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TWTS: Prone to be prone

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Our listeners are prone to ask us questions about words we’ve never even considered as potential topics for That’s What They Say. Listeners like Kat Peterson, who wondered how the meanings of “prone” are connected.

“I’m prone to using the word ‘prone’ to mean something I’m likely to do, for example, lying prone in bed while listening to your show. Being prone to doing something vs. being prone while doing something obviously mean different things,” says Peterson.

What Peterson is referring to is an example of a metaphorical extension. That’s when a word takes on meanings beyond its literal, physical meaning.

"Prone” was borrowed into English from Latin in the 1400s and meant “lying face down” or “leaning forward.” It could refer to something descending downward, such as a stream that finds “prone passage.” Your hand is prone when it’s palm-side down.

When “prone” made its way into English from Latin in the 1400s, it already had a metaphorical meaning, which was “being disposed to doing something” or “eager” or “liable to doing something.” This could have come from the idea that when we’re eager or excited about something, we have a tendency to lean forward.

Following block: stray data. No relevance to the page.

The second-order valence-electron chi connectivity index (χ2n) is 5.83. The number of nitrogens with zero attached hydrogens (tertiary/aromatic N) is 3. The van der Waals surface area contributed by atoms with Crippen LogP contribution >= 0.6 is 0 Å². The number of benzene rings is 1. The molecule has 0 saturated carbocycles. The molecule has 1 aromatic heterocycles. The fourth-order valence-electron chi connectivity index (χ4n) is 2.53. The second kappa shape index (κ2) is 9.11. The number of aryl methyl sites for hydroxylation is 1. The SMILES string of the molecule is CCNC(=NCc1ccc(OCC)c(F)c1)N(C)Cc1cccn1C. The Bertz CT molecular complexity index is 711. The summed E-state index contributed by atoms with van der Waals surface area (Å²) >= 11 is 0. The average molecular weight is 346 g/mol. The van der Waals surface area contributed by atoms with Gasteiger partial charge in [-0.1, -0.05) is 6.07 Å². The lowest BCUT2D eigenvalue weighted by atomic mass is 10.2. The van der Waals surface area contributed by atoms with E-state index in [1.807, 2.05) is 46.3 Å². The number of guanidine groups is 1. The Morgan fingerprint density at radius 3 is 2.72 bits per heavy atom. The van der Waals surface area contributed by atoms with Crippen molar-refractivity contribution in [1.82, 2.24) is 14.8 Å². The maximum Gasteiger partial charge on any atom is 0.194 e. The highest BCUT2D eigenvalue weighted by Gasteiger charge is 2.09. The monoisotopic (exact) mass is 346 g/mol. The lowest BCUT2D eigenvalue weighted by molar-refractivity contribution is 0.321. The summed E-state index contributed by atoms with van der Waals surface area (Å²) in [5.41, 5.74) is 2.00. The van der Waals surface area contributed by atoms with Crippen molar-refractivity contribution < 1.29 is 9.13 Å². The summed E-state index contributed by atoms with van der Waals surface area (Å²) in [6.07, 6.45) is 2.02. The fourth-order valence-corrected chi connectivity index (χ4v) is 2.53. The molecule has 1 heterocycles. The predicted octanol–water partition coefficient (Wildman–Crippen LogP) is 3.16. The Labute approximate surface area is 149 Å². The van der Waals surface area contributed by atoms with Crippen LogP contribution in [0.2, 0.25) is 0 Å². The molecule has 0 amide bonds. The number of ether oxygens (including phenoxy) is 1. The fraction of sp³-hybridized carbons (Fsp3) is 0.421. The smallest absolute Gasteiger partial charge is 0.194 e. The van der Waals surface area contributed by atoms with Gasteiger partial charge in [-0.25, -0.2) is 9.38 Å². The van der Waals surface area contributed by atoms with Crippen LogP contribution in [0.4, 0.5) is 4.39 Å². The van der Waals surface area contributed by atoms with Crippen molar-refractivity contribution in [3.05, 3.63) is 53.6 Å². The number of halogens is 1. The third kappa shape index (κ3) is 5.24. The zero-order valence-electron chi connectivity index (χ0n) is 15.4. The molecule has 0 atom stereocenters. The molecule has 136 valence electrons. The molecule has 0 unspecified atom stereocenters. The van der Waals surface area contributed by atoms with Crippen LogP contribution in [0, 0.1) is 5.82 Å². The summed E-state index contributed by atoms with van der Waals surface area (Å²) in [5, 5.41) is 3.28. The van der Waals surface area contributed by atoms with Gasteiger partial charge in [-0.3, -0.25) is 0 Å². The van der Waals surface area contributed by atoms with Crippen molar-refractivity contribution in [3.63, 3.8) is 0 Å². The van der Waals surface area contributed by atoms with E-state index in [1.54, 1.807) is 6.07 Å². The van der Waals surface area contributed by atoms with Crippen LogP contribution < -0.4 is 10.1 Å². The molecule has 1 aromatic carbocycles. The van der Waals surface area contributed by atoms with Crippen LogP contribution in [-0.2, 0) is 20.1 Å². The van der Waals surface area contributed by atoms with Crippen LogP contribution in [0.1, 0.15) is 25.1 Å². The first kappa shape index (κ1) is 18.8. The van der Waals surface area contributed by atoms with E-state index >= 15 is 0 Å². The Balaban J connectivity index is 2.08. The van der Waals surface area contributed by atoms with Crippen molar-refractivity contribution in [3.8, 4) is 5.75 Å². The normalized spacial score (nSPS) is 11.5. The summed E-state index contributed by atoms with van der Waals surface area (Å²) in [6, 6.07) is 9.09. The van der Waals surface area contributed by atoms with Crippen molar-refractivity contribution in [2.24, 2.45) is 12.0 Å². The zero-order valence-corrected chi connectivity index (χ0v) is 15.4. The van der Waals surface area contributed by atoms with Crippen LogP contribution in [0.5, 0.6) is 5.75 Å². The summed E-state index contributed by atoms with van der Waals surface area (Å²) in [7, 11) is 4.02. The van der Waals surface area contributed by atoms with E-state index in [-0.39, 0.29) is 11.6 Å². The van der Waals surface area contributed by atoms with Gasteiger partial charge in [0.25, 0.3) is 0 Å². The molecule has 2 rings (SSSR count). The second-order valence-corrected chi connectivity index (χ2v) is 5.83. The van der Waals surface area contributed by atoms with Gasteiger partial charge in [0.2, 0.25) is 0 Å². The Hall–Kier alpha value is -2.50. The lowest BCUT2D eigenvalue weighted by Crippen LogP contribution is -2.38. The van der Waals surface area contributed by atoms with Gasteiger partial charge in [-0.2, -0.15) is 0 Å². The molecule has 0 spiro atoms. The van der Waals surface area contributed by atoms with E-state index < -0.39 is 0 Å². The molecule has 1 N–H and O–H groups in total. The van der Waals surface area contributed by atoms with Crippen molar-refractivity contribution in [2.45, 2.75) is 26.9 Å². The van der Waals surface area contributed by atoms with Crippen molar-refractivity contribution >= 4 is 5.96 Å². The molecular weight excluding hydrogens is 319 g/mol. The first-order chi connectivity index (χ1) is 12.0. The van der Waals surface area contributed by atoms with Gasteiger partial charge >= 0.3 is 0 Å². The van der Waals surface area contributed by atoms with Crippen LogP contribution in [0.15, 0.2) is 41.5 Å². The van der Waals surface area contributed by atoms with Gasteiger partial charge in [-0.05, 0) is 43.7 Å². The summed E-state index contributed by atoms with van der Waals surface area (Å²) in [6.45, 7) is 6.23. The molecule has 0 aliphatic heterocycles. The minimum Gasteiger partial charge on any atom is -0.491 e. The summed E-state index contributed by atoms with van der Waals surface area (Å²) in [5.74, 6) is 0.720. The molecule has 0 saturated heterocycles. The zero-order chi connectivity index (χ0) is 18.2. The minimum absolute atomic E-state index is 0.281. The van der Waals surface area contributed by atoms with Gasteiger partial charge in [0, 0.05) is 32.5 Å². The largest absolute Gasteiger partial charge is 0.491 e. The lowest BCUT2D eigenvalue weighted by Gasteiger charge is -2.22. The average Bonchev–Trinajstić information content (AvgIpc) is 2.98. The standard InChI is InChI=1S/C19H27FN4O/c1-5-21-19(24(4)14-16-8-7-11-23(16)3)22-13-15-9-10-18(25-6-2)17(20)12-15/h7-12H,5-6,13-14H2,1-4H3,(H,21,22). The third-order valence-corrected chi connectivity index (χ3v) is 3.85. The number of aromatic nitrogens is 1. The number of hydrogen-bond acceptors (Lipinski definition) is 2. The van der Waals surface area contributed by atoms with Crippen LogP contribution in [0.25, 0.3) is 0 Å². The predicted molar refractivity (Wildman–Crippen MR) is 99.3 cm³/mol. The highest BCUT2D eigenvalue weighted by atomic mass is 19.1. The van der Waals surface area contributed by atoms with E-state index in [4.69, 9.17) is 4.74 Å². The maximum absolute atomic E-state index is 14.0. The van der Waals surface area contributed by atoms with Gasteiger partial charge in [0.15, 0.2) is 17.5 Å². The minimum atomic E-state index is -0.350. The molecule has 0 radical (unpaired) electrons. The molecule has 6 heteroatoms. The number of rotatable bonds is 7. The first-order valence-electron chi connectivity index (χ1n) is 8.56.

Peterson went on to ask us about other words that refer to certain positions. To hear about “supine” and “prostrate,” listen to the audio above.

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Rebecca Kruth is the host of All Things Considered at Michigan Public. She also co-hosts Michigan Public's weekly language podcast That’s What They Say with English professor Anne Curzan.
Anne Curzan is the Geneva Smitherman Collegiate Professor of English and an Arthur F. Thurnau Professor at the University of Michigan. She also holds faculty appointments in the Department of Linguistics and the School of Education.